Answers to questions asked by DWT

Answers to questions asked by Dorset Wildlife Trust

Before answering the specific questions asked of my me the Trust, I need to point out that by far the most urgent need is for our environmental policy to take centre stage along side our economic policy, and be understood as two sides of the same coin. We also need to move the goal of our economic policy away from that of economic growth towards that of meeting the needs of everyone whilst living within the means set by the planet.

  1. What will you do to ensure our wildlife is protected and restored after Brexit?

The Green Party will fight to get all EU regulations that safeguards our wildlife, ensures our animal welfare, and protects our environment, incorporated into UK law. The challenge, of course, will be ensuring that once incorporated into UK law they are rigorously enforced.

  1. What will you do to ensure that wildlife thrives in our seas once more?

We need to return the acidification of our oceans (as a result of carbon dioxide emissions) to pre-industrial levels. We need prevent their pollution from synthetic organic pollution by changing our farming policy and practice away from its current ‘industrial’ approach. And we need to rapidly prevent further soft plastics from entering our oceans.

  1. What will you do to ensure we have new farming policies that support nature’s recovery?

Molly Scot-Cato, the Green MEP for the South West has already commissioned two reports that examine farming policy and practice post Brexit. As a society we need to seriously reconsider our approach to the food we eat – we need to move towards eating less but better quality food grown and produced at local farms using organic methods and adopting the highest standards of animal welfare.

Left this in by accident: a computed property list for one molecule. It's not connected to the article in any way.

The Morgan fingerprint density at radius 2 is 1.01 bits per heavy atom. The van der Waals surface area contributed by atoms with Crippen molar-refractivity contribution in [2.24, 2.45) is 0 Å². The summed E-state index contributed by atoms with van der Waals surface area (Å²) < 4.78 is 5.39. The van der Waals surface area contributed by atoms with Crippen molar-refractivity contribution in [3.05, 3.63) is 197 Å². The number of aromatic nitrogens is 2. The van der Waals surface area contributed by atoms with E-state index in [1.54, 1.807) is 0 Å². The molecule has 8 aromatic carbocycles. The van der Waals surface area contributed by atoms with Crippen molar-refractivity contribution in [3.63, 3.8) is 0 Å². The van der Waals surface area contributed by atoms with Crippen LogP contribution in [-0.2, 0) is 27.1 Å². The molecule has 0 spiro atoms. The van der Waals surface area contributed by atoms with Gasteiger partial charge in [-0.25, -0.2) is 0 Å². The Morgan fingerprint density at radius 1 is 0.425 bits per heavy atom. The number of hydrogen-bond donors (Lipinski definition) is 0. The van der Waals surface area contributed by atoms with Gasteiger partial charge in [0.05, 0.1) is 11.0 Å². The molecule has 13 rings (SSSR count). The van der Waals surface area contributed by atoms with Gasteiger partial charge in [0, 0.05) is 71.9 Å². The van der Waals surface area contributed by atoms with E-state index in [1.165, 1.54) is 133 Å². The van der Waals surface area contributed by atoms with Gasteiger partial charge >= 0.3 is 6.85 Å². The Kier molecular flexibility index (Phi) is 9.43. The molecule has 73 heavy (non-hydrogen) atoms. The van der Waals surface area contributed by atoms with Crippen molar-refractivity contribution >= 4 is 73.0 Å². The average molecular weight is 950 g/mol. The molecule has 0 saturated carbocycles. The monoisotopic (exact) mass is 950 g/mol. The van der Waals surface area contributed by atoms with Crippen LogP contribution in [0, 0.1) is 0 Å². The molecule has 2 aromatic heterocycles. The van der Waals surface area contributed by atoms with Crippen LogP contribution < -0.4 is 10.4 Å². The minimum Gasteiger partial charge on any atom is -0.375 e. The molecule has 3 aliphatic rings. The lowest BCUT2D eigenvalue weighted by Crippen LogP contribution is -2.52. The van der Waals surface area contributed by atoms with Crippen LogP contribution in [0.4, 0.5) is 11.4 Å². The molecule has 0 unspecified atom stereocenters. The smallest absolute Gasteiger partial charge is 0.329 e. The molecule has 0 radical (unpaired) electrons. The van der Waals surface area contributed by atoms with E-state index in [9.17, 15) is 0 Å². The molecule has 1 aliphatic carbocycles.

1. What will you do to make sure we move to a low carbon economy?

The Green Party will prioritise measures to tackle climate change. It will campaign for a massive investment in renewable technologies and energy efficient homes, and it will campaign for a new Environmental Protection Act.

 

The Hard Politics

General Election 2017: The Hard Politics

I argued in my previous post that our goal, humanity’s goal, should be to meet the needs of everyone whilst living within the means set by the planet. What does this mean in terms of hard, pragmatic politics? First and foremost, it means that we need to give a radical rethink to what we consider economics to be all about: we need to forget our obsession of measuring economic success in terms of growth; and we need to raise our environmental policies to the same level of importance as our economic ones. In fact, we need to see economic policy and environmental policy as two sides of the same coin!

The goal of our economic policy, therefore, should be to meet the needs of everyone. And its success will be the measure to which that has been achieved. What are our needs? The most obvious ones are: clean air, fresh uncontaminated water, healthy food, adequate housing, an opportunity to work and contribute to the economy, the access to education, the access to health care, the ability to take part in the community, the opportunity to freely express our thoughts and take a role in democratic politics. And none of these should in any measure be restricted according to our ability to pay, social class, sexuality, gender or ethnic origin. What I have listed is by no means a comprehensive list, I’m sure that you’ve already spotted some glaring omission – but you get the idea. Meeting these needs, and distributing our resources accordingly, should be the aim of our economic policy. Growth, as measured by GDP, may or may not accompany this activity, but whether it does or not is irrelevant.